News National ‘Happier, more confident’ – and off to the polls?
Updated:

‘Happier, more confident’ – and off to the polls?

Tony Abbott
Getty
Share
Twitter Facebook Reddit Pinterest Email

After widespread outrage at his government’s first effort a year ago, Tony Abbott has offered more soothing words before the May 12 budget.

With speculation mounting about an election later this year following a budget firmly targeted at families, the Prime Minister announced on Sunday $840 million in preschool funding as part of the government’s more family-oriented focus – and promised people will feel happier after Treasurer Joe Hockey’s second budget.

“Our country is coming back. Our economy is strengthening and I think people will be more confident and optimistic on budget night,” Mr Abbott told reporters in Sydney.

Childcare deal good for parents, says Abbott
We’ll take a decade to fix the budget: Bowen
Expat Aussies still have to pay HECS: Pyne
• Rob Burgess: why human rights affect our prosperity

But Opposition Leader Bill Shorten is unconvinced after what he calls last year’s “bad, bad, bad” budget of broken promises.

“So far it seems to most Australians that … this year’s budget is all about Tony Abbott trying to keep his own job,” he told reporters in Melbourne.

If the PM turned around the government’s fortunes with this year’s budget, some believe he may use the fresh momentum to send the nation back to the election box.

A government minister told News Corp on Saturday that an early election was “not beyond the realms of possibility” while another government insider said Mr Abbott believed a four-point deficit to Labor in the polls would translate to election victory.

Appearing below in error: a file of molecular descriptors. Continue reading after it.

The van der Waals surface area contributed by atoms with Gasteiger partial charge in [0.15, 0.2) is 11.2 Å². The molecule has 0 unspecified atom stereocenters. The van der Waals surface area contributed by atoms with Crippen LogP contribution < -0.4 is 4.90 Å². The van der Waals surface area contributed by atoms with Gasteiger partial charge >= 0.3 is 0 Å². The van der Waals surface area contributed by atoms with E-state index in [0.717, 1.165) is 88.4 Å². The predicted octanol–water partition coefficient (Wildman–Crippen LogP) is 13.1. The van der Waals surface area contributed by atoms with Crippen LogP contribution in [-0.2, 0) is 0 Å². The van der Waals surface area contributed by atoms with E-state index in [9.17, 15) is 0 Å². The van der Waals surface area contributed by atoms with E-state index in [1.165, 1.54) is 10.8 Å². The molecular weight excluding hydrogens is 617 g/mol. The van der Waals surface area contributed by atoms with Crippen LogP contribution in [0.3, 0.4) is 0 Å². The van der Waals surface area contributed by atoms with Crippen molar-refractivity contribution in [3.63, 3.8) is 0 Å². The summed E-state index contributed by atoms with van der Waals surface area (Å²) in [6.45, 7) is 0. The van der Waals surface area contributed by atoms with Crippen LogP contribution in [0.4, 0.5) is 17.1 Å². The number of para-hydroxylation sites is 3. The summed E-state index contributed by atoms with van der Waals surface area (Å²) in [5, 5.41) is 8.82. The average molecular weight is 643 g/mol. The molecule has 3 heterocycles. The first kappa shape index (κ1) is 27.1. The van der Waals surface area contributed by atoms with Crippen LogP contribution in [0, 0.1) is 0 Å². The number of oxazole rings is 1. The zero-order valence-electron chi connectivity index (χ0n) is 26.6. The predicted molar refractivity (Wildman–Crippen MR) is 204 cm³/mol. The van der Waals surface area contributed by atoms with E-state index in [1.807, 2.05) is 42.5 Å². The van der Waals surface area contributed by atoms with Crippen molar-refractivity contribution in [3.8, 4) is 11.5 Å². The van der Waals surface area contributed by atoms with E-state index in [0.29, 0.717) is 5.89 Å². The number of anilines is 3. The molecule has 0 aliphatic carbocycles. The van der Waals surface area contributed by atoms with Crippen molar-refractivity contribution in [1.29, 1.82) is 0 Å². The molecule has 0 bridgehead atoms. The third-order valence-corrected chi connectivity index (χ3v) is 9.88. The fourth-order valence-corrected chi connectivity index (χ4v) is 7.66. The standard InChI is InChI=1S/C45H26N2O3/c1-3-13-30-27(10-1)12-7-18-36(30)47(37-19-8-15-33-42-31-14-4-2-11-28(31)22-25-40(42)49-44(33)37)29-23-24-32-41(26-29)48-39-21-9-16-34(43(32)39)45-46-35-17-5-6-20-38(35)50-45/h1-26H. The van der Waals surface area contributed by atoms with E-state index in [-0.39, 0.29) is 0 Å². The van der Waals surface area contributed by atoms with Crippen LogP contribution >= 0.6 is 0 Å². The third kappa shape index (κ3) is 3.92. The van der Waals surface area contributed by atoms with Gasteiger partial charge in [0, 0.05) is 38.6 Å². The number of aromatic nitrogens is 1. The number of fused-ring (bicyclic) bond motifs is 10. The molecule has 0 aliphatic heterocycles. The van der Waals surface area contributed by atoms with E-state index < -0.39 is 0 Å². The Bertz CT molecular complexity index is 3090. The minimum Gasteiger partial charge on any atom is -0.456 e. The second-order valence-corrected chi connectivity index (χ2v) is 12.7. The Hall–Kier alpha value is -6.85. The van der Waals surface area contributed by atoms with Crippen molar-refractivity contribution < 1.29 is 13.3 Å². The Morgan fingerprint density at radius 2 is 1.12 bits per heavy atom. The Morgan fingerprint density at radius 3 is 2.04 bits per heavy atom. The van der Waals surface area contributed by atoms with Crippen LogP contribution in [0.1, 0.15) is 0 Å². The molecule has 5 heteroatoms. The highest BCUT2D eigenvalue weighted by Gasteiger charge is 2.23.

However, Mr Abbott denied the reports, saying he was intent on seeing out his full term.

“It is my firm intention to deliver on the mandate that the public gave us and when the public elected us, they expected us to govern for three years and that is absolutely what we intend to do,” he said.

Kitchen table politics

The families package and a small business and jobs package are central to this year’s budget.

Families earning up to $165,000 a year will be the biggest winners from the reforms, according to reports on Sunday.

Childcare
The ABCs of impressing that all-important group of voters – working families.

“What you’ll see from this government is more affordable and more accessible childcare,” Mr Abbott said in Sydney, while refusing to pre-empt a more detailed announcement expected in the coming week.

“We’ll have some very good announcements to make in the budget which I think the Australian people will welcome.”

It’s expected the new system will pay a single means-tested subsidy directly to childcare centres, with the rate tapering down in line with family incomes.

Labor’s social services spokeswoman Jenny Macklin reminded the government of the vast range of people’s working situations.

“We want to make sure that the parents who’ve got a very part-time or casual job, parents who are looking for work, are able to get access to high quality child care,” she said.

The government has said family benefits cuts held up in the Senate are needed to pay for childcare subsidies.

Ms Macklin reiterated Labor’s opposition to changes which would lead to single-income families losing up to $6000 a year when their youngest child turned six.

To the polling booth?

Although Mr Abbott says he wants to go the full three-year parliamentary term there is speculation he will use the budget as a platform to call an election this year rather than wait until 2016.

Shadow Treasurer Chris Bowen says Labor is ready for anything.

“If the Prime Minister is so panicked that he wants to call an election this year and he thinks that’s a sensible strategy, we’re ready,” he told Sky News.

He says a Labor government would take a decade-long focus on fixing the budget, taking the advice of Reserve Bank Governor Glenn Stevens and former Treasury Secretary Martin Parkinson that there shouldn’t be a “head-long rush” to get back to surplus in the next couple of years.

“It wouldn’t be possible or feasible, nor would it be advisable,” he said.

-with AAP

Comments
View Comments